It then sucks out the wealth of the recipient of out-of-thin-air credit by the parasitical institution of usury (interest). The IMF and World Bank are infamous for bankrupting countries, especially poor countries, through compounding interest.

    While you boo-hoo-hoo for the IMF, you might save a few tears for all the countries and peoples of the world who are the victims of the IMF. But I don’t think you get it, because you act as an ideological attorney and cheer leader for the international bankers.

  • October 3, 2012 at 10:18 am
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    And what costs has the US blockade caused? American ideologues and US government sycophants (remember, I reply in kind to purple prose) dare to comment on debts their government is directly responsible for to their hypocritical shame. And their two-faced president, announcing he would drop the blockade, then going back on his word, has the backbone of a bottom-feeding jellyfish.

    The U.S. Chamber of Commerce estimates that the embargo costs the U.S. economy $1.2 billion per year in lost sales and exports. The Cuba Policy Foundation puts the figure at $3.6 billion in economic output.

    The Cuban government estimates that the embargo costs the island $685 million annually. [Wikipedia]

    By 1992, U.S. businesses had lost over $30 billion in trade over the previous thirty years, according to researchers from Johns Hopkins. At that time, Cuba’s loss for the same period was smaller, but not by much: $28.6 billion [the size of its Russian debt]. While the dollar cost to the United States may be higher, Cuba has suffered a greater economic hit relative to its size and resources

    The fact that a poor, formerly colonized country can meet its citizens’ basic needs, while outperforming the United States on key measures, underscores how inexpensively the United States could follow suit.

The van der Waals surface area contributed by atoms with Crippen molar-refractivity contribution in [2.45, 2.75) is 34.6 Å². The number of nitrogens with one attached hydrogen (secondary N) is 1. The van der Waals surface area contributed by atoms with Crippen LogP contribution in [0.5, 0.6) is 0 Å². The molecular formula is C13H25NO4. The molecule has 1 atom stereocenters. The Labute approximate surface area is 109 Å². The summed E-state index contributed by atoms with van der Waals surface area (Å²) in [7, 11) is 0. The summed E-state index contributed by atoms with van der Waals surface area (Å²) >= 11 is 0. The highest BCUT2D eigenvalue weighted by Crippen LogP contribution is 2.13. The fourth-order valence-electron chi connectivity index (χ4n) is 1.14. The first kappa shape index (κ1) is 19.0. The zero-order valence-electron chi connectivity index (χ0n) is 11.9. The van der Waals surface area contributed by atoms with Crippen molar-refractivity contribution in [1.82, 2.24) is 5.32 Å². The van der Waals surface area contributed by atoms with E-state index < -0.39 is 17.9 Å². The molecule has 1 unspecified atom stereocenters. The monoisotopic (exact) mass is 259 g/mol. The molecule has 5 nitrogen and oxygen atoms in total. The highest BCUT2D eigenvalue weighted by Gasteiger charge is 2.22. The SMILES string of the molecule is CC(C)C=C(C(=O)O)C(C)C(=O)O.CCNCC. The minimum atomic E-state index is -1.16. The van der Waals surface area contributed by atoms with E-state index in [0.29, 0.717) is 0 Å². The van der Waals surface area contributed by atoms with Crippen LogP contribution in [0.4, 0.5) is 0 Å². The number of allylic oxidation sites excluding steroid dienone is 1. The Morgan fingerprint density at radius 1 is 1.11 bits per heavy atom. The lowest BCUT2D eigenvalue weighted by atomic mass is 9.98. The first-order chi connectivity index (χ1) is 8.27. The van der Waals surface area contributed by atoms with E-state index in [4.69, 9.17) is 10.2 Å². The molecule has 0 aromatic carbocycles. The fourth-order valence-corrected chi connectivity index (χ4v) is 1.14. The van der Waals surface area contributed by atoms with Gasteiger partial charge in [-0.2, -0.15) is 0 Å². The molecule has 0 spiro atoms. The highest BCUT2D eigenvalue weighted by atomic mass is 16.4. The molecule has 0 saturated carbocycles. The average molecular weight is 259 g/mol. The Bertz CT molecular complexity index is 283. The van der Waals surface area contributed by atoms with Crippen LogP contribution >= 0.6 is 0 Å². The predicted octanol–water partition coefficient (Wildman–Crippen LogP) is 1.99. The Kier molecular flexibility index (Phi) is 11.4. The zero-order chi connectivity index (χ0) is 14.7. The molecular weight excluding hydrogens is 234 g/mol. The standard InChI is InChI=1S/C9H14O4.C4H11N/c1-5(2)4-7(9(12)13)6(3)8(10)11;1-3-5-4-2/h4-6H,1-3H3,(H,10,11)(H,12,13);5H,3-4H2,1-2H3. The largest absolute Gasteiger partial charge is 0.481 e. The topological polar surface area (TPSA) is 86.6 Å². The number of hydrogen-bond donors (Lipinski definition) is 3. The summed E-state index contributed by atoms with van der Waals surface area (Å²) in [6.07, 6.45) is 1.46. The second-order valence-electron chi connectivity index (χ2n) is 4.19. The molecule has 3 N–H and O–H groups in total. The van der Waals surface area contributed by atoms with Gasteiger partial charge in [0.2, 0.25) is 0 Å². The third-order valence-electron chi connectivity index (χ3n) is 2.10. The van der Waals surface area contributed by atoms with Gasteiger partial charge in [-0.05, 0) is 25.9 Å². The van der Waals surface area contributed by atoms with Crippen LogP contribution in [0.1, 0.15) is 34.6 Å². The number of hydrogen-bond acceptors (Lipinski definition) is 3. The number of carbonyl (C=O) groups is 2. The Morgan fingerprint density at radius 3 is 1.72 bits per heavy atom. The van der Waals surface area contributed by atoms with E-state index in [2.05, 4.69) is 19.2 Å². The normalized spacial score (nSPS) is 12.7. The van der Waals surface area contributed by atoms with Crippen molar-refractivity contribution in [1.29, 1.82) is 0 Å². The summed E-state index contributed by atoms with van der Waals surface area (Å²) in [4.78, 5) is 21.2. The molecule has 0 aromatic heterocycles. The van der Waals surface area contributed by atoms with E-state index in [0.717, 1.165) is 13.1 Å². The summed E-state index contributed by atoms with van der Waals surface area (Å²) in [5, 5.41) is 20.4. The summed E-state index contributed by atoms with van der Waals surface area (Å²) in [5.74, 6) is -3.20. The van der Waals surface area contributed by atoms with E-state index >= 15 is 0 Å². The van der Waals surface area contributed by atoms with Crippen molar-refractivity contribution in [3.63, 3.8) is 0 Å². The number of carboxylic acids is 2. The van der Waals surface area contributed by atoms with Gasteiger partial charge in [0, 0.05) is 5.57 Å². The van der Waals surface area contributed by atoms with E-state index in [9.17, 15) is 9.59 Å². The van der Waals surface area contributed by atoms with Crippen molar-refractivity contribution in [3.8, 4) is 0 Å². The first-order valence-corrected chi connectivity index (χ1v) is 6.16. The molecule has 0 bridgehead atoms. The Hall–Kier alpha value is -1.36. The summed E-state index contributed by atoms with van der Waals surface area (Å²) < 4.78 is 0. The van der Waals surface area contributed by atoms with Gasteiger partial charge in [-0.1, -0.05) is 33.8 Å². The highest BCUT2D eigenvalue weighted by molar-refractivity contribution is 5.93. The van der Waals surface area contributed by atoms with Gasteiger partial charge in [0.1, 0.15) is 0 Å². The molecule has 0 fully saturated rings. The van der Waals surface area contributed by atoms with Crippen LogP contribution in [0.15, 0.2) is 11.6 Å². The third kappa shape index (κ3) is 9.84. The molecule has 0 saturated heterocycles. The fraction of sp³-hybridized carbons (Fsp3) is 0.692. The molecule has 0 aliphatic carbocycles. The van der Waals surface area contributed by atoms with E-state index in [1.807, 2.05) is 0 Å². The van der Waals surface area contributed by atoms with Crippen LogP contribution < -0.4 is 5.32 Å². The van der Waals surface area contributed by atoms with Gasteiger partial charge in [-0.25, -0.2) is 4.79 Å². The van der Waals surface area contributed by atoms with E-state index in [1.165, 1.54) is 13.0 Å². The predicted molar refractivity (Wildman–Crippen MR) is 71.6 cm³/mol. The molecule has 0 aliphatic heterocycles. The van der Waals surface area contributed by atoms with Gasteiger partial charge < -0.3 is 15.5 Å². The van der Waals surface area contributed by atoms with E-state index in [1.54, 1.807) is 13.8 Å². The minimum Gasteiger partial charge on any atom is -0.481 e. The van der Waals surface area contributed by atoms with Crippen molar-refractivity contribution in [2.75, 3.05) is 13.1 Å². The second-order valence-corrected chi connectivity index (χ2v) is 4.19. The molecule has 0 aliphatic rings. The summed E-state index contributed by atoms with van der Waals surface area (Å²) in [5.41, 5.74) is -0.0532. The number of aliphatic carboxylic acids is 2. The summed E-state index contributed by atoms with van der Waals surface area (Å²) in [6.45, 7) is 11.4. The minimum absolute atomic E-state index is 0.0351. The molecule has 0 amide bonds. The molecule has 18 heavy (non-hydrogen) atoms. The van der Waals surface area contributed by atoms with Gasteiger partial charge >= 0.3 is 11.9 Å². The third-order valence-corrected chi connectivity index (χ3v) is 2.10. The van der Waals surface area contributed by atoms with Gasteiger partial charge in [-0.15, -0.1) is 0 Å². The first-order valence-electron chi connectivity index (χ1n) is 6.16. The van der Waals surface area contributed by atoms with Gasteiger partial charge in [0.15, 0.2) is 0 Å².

Cuba’s example could prove instructive to President Obama and his constituents as the United States faces economic collapse.

    And herein may lie the real motivation of the blockade, and its most significant cost: it keeps people from making such comparisons first-hand.

    If the only concrete threat the Cuban Revolution poses to the United States these days is the threat of a good example, isn’t it high time we bury the blockade? [Dollars & Sense]

  • October 3, 2012 at 4:39 am
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    I’m sympathetic to Cuba on this ones. Russia didn’t honour trade agreements that were made with the former Soviet Union on the grounds that the country no longer existed. On the same basis therefore any loans made during that era should also be void.

  • October 2, 2012 at 2:48 pm
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    Jajaja! Mexico finally was resolved to forgive more than $400 million in Cuban debt just a few months ago. If Russia thinks those deadbeat Castros plan to pay one chavito mas they are nuts! Remember, this is the same Cuba that walked away from billions of dollars in IMF debt years ago. I would like to hear how the socialists idealogues and Castro syncophants justify the moral right to borrow money under mutually acceptable conditions and then sleazebag your way out of paying the money back. By the way, after you have justified it, can you loan me a few bucks?